During the 2016 general election, alumnus Zach Price said he waited three hours outside the Flawn Academic Center to vote.
“There were crazy long lines, which is an awesome show of enthusiasm, but students in particular have schedules that are less flexible,” Price said. “So making sure the lines move quickly is important.”
Price said based on the voter population of campus and West Campus, there should be seven to 11 polling locations in the area. For years, the FAC was the only one.
In January 2018, Price was president of TX Votes, a student organization dedicated to increasing electoral participation. At the time, he and other members consulted with the Travis County clerk to request a second polling location on campus.
Price formed a coalition of 100 student leaders, including the state representative for the area representing UT, the then-student body president and vice president to show student support for a second polling location.
“In multiple elections, the FAC had lines out the door, wrapping around the building,” said Maya Patel, UT alumna and then-TX Votes vice president. “It wasn’t just a one-off problem. It was a consistent problem.”
Travis County clerk spokesperson Victoria Hinojosa said the Elections Division at the county clerk’s office wanted to ensure a second voting location on campus would benefit students. Patel and Price then compiled voter engagement data to show UT’s early voter turnout is one of the highest in the nation and cited UT’s national award for most improved voter turnout in 2016.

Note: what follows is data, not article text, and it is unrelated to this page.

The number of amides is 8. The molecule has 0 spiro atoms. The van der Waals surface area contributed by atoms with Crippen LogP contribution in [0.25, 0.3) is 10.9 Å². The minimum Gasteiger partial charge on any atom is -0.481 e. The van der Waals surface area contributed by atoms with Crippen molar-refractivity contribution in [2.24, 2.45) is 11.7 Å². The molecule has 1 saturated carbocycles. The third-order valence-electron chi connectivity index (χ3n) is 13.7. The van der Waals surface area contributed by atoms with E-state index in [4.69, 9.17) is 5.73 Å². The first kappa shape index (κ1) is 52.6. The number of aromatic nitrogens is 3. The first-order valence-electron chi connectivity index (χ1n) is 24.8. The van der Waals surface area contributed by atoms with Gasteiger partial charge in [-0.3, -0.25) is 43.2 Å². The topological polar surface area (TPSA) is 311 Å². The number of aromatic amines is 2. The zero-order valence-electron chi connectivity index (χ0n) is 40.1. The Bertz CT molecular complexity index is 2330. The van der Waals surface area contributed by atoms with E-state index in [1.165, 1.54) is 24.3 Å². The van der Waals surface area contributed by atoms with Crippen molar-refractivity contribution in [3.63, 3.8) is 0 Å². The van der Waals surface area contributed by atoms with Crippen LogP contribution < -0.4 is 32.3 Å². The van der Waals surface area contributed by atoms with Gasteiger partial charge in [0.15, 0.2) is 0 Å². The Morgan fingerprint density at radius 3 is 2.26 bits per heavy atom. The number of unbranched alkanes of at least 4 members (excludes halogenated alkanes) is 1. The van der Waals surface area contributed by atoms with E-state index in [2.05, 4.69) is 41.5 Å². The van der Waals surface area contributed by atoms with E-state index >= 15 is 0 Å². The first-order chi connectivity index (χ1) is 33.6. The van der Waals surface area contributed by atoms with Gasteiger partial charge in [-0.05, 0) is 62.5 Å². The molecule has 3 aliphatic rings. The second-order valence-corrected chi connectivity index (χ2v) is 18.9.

Price said the final establishment of the polling location happened in September 2018 after approval from county clerk Dana DeBeauvoir, the UT administration and the Travis County Commissioners Court.
During the 2018 election and 2020 primaries, the Perry Castañeda Library was the second polling location. In response to COVID-19, Hinojosa said the Elections Division at the county clerk’s office worked with the president’s office at UT to move the second polling location to Gregory Gymnasium for the 2020 general election. The gym is larger, which allows for greater social distancing, and the line to wait is outside.
“We initially proposed a list of buildings we thought would be geographically accessible to all, like near parking garages, bus stops and in highly populated areas around campus,” Patel said. “Changing to (Gregory Gym) actually worked out perfectly because it’s not too far from the original location, but it allows for greater safety protocols.”
Price said different polling locations are more beneficial now because of the pandemic.
“Having more polling locations and shorter lines is risk management, so individual voters and poll workers are spending less time in an enclosed space together,” Price said.
Patel said according to a study by Bipartisan Policy Center, the ideal waiting time for a polling location line is 30 minutes or less to ensure everyone has an equal opportunity to vote.
Mechanical engineering sophomore Val Dang said it took him 15 minutes to vote at Gregory Gym Thursday evening.
“It was really quick and easy,” Dang said. “I was expecting the line to be out the door because of early voting, but because they had two queues entering (Gregory Gym), it made the lines go by even faster.”
Price and Patel said they want to have a long term impact on voter participation and hope to see more polling locations on campus in the future.
“We need to break down the barriers that prevent citizens from participating to create a more equitable society, and that starts with voting,” Patel said. “Democracy only functions when everyone participates.”